WPA Theatre to Rent Temporary Space; Open Season in Feb. with Blood

News   WPA Theatre to Rent Temporary Space; Open Season in Feb. with Blood After losing its theatre space and closing last July, WPA artistic director Kyle Rennick says he is negotiating for temporary stage space and plans to reopen WPA in February.

After losing its theatre space and closing last July, WPA artistic director Kyle Rennick says he is negotiating for temporary stage space and plans to reopen WPA in February.

Rennick told Playbill On-Line that he plans to operate WPA in a rented swing space until the company secures its own building and a permanent home.

WPA's opening production this season will be Jonathan Sheffer's Blood on the Dining Room Floor, which is based on a story by Gertrude Stein. The play was originally meant to be last season's WPA season closer but "many factors conspired to postpone it," Rennick said.

Although he cannot release specifics about his plans until negotiations for the new space are completed, Rennick told Playbill On-Line he was proceeding with renting the temporary space while finding a permanent home for WPA.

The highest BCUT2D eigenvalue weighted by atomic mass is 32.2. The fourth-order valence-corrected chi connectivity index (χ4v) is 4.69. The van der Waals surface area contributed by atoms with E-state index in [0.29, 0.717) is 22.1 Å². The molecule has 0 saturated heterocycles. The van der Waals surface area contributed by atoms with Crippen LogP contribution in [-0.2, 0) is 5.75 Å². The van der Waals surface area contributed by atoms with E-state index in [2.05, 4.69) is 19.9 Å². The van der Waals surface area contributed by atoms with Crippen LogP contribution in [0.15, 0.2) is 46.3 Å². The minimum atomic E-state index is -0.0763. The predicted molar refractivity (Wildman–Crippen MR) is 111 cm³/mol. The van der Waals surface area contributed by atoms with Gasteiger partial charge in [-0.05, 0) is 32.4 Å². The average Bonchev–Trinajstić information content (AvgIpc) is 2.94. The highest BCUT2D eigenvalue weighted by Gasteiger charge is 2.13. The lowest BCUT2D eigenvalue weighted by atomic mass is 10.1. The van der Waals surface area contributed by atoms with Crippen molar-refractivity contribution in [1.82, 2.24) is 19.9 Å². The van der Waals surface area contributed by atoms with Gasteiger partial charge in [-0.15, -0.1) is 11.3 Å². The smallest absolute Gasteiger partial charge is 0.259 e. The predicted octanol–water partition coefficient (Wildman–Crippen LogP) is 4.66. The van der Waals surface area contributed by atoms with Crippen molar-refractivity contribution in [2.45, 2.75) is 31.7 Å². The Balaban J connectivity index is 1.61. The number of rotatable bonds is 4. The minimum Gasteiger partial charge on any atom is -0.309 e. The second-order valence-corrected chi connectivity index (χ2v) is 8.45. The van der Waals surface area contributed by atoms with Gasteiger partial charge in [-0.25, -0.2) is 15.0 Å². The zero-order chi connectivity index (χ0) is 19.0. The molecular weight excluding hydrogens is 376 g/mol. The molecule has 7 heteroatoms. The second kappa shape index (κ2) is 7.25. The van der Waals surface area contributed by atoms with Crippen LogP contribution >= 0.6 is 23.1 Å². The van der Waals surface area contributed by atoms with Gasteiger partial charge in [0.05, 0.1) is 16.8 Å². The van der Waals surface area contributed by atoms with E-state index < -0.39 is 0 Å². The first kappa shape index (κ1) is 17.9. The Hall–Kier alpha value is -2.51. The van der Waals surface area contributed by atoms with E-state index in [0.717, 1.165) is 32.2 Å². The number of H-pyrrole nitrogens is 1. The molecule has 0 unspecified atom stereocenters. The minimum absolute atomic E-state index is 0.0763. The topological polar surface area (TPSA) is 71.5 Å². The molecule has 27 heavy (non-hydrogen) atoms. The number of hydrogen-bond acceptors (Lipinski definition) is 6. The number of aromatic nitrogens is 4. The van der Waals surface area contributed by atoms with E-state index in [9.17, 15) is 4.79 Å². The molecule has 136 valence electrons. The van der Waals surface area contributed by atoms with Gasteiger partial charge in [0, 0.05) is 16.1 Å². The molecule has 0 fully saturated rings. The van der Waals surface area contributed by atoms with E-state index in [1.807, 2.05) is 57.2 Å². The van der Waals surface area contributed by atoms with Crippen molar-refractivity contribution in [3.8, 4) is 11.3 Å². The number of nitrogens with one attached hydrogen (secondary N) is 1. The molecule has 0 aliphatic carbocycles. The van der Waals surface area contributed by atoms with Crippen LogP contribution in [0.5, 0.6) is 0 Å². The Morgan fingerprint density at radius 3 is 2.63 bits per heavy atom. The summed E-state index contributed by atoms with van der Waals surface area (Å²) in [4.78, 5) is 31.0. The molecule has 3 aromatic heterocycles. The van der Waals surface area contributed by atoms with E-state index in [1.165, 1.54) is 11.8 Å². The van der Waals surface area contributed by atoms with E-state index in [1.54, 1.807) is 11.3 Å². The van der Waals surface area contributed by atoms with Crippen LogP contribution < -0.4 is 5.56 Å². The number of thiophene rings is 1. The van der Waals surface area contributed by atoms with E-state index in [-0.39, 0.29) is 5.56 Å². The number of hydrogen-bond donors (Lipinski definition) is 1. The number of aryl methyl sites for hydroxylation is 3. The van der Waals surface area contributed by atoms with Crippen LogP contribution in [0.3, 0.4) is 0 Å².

"I'm proceeding on both fronts" Rennick said. "We plan to rent for a couple of months, which is what Second Stage did a couple of years ago before they settled on the Upper West Side." Rennick said he was hopeful that within a couple of years, "we would have our own space." As reported earlier, Little Dragon 23, which now owns the former WPA space, located at 519 W. 23 St. in Manhattan, is said to have broad plans to remodel the space and open a new theatre there. This report is still unconfirmed. While recent WPA seasons were less spectacular than those of years past, the nonprofit theatre company has built a solid reputation.

Formed 22 years ago, WPA has produced more than 90 plays, with 13 of them receiving commercial transfers, including Gorey Stories, God Bless You, Mr. Rosewater, Nuts, Album, The Freak, the Key Exchange, Little Shop of Horrors, Steel Magnolias, The Night Hank Williams Died, The Lady in Question, Red Scare on Sunset, Jeffrey, and the Boys in the Band.

In addition, nine WPA plays have gone on to become feature films including Key Exchange, Little Shop of Horrors, The Whales of August, Nuts, Fresh Horses, Steel Magnolias, Jeffrey, North Shore Fish, and The Trading Post.

WPA is frequently associated with the initial success of two projects by Howard Ashman and Alan Menken, Little Shop of Horrors and Kurt Vonnegut's God Bless You, Mr. Rosewater.

-- By Murdoch McBride